Sometimes it is not necessary to search out such folks; they search out you! Those of us who frequently and publicly put forward revolutionary ideas have this happen on a fairly regular basis. The question is: How can those of us who come forward, and first make ourselves known to each other, proceed from there?

The Immediate Proposal

      Our proposal is a fairly simple one, namely to get this process started of promoting organization and collective activity of presently unorganized revolutionaries by first seeking to build up a semi-formal network of some of these people. We propose to call this the “Network of Maoist Revolutionaries”.

      We need, however, to clarify a number of things about what we envision here, what the purpose of this NMR would be, what it would do, how it would function, and so forth. Of course most of what we say here is open to further discussion and change. This is just the initial conception.

      First of all, about the name. Even to have a name at all is already a step toward formal organization. As long as there is no name, there is no real organization that people can relate to. On the other hand, initially at least, and while the first group of people involved are still getting to know and trust each other, we think it is best to view the NMR as only a semi-formal organization, or—in other words—as sort of a half-way house between no organization and a solid organization. By no stretch of the imagination are we proposing to immediately establish a tightly organized democratic-centralist organization, with an elaborate program and definite leadership core. Hopefully the time will someday come for a much larger group of people to establish an organization like that, but that time is not yet here.

      A second point about the name is the appellation “Maoist” which is included in it. There are many sincere revolutionaries out there, including those who respect and appreciate many of the contributions of Mao to revolutionary theory and practice, who nevertheless feel uncomfortable about calling themselves “Maoists”. (In part this discomfort comes from the antics of certain established groups who call themselves “Maoists”.) We hope that this NMR will be able to relate to many such people, work together with them on various practical struggles and political projects and campaigns, and through extensive discussion gradually resolve the theoretical misgivings and differences between us over the question of “Marxism-Leninism-Maoism” and on other points. But given the tremendous diversity of views among unaffiliated revolutionaries today, we feel that it is necessary to have at least some fairly basic political unity among those who initially come together to set up the NMR. And we feel that if the necessary points of this basic political unity had to be characterized with a single word, none better than “Maoist” can be found.

      Still, in addition to the general principles of unity implied by the name “Network of Maoist Revolutionaries”, we also need to specify more precisely what those basic principles of unity are. For this purpose we have prepared an initial “What We Believe” statement. [This referred to the initial version of the statement of principles which was adopted on the founding of the Single Spark Collective. —Ed.] (Of course, like everything the NMR does or says as a group, these principles of unity will be open to democratic discussion and amendment. But we view this current document as a good initial statement.)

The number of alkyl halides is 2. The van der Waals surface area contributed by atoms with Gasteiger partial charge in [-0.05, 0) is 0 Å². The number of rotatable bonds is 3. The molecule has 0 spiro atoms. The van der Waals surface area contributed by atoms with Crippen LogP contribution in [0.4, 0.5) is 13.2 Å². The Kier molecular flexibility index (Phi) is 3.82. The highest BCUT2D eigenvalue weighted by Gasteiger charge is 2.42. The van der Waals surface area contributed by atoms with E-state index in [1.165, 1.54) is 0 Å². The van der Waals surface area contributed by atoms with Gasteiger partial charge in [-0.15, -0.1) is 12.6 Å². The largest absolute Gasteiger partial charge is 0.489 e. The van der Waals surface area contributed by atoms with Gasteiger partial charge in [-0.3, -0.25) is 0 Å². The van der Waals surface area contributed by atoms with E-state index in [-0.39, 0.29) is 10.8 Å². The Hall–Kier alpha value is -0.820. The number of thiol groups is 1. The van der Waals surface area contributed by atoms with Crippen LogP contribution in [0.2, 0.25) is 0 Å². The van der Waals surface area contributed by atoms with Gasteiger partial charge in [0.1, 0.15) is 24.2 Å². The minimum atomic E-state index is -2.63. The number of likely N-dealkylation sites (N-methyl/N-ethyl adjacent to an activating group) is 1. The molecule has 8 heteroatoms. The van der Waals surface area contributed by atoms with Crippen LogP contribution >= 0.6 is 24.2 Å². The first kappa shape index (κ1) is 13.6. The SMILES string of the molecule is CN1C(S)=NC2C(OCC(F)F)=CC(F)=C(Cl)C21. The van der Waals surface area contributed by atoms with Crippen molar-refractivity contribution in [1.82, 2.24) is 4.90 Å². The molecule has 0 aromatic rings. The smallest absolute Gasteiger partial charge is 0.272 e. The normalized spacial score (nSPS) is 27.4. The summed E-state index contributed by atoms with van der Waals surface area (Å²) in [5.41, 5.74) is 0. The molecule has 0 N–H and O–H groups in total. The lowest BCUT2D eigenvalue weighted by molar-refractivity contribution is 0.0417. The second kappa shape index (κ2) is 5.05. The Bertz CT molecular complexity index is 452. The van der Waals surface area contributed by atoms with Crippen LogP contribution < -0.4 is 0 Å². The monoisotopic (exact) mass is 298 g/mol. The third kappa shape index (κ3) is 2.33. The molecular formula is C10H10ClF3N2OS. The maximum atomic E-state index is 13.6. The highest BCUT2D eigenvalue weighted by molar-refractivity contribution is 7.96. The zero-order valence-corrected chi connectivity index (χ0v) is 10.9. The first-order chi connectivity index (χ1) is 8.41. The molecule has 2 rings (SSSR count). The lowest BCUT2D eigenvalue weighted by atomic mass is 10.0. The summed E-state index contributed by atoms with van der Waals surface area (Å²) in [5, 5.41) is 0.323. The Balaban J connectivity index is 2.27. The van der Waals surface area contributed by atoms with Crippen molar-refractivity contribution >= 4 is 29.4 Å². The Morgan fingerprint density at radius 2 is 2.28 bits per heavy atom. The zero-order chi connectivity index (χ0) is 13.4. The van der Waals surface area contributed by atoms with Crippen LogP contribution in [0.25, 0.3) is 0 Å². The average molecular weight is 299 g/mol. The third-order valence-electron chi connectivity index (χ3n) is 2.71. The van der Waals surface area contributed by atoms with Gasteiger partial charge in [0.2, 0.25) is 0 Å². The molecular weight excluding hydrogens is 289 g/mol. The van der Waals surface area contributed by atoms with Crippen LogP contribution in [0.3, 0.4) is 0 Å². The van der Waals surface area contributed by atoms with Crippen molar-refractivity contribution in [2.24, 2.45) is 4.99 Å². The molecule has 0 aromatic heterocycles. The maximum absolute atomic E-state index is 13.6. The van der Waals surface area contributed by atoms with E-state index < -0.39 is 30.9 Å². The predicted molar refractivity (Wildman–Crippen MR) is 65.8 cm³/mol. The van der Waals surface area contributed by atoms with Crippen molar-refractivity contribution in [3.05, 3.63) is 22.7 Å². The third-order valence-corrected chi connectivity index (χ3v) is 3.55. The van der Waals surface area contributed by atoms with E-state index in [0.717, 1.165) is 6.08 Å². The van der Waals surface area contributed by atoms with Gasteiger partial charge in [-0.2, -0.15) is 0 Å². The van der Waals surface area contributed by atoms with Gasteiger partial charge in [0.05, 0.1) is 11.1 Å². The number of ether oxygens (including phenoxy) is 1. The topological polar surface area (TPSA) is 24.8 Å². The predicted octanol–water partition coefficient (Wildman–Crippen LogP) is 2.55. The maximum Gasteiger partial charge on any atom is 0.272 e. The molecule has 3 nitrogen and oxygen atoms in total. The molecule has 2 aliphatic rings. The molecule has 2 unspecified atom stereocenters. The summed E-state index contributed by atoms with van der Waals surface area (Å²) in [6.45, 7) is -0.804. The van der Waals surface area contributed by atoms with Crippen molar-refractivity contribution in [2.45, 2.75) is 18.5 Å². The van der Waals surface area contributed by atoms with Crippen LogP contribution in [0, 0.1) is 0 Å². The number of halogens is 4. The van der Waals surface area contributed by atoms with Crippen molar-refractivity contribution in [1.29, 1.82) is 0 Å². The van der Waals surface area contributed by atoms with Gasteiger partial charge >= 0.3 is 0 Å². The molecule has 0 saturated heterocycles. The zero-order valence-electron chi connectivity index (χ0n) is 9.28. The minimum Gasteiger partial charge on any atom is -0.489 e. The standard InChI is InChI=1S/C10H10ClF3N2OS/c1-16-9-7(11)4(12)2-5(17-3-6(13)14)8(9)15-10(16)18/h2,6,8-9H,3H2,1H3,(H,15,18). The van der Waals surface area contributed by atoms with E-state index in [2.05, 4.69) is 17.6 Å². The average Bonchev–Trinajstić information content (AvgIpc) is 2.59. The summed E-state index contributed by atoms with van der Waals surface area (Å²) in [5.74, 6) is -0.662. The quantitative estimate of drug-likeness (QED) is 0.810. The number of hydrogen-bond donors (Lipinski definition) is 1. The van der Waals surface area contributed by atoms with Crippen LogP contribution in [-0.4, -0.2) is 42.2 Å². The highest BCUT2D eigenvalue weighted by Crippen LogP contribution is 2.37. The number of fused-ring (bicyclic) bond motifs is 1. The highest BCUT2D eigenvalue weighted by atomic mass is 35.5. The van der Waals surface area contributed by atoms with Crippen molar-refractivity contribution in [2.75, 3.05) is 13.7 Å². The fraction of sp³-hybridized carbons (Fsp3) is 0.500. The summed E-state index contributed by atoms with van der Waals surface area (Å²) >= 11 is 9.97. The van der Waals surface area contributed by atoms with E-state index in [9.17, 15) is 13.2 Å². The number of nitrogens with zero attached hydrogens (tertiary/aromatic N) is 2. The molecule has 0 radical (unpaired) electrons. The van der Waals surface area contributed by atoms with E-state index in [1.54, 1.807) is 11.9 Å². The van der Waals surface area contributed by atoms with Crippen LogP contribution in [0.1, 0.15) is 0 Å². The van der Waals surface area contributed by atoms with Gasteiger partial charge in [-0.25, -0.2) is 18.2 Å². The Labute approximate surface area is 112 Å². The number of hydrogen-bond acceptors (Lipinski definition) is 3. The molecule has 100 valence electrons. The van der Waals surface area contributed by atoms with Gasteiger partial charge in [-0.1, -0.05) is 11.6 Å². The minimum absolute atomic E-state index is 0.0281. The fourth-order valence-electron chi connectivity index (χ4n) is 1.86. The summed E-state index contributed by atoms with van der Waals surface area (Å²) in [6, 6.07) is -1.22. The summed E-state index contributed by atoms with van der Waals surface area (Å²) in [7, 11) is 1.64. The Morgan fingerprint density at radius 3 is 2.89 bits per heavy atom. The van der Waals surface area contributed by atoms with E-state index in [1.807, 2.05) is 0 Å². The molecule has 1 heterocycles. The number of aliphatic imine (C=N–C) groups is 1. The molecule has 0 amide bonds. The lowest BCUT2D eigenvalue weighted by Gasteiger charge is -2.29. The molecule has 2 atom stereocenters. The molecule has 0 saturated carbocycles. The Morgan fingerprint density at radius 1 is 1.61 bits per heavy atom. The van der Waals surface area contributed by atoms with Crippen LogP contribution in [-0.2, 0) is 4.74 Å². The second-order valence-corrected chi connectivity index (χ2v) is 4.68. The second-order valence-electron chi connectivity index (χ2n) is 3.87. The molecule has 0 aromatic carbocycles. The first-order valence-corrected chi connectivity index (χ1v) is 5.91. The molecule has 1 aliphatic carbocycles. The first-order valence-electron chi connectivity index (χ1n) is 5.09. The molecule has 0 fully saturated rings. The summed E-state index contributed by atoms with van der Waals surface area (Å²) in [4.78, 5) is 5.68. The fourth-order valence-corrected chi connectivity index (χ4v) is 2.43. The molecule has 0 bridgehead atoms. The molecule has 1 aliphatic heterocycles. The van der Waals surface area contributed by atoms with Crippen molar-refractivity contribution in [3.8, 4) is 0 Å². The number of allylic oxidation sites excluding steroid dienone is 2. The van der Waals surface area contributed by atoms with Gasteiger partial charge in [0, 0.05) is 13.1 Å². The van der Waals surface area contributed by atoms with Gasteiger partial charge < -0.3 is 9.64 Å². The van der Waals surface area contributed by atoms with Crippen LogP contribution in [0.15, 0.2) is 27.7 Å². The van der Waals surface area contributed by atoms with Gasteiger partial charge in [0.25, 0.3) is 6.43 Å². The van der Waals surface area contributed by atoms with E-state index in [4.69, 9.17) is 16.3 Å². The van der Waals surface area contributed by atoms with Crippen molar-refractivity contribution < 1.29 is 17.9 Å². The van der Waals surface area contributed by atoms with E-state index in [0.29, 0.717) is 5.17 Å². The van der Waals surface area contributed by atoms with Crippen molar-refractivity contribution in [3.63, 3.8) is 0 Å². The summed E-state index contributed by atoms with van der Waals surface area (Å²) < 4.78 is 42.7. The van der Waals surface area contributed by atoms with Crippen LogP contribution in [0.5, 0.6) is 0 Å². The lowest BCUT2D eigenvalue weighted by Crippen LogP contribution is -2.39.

What sorts of things do we envision the NMR as doing? Here is a beginning list:

  • Building up contacts and getting to know each other, and also new people as they come forward. Since we are scattered around the country, much of this will have to be done via email, phone, snail-mail, etc. But getting to know each other face-to-face will also be important. (The security issues involved in all this will have to be discussed later. Many of the initial people have to be those who are willing to stick their necks out a bit. We should always assume the government reads our email, for example.)

  • Mutual discussion of many issues of revolutionary strategy, tactics, and MLM theory in general, and coming to more collective unity on these matters (while still allowing for differences of opinion). We envision both many individual discussions between a few members, and also some major group discussions on especially important issues (such as when we prepare group statements and documents). We expect there will be—and even welcome—many different ideas and opinions within the NMR. Each of us will have our own various ideas and conceptions beyond the principles of unity which we all share. And each of us will have the obligation to allow others to hold to their own ideas as well, even while we hope to gradually thrash out the more important and immediate questions and achieve higher levels of unity.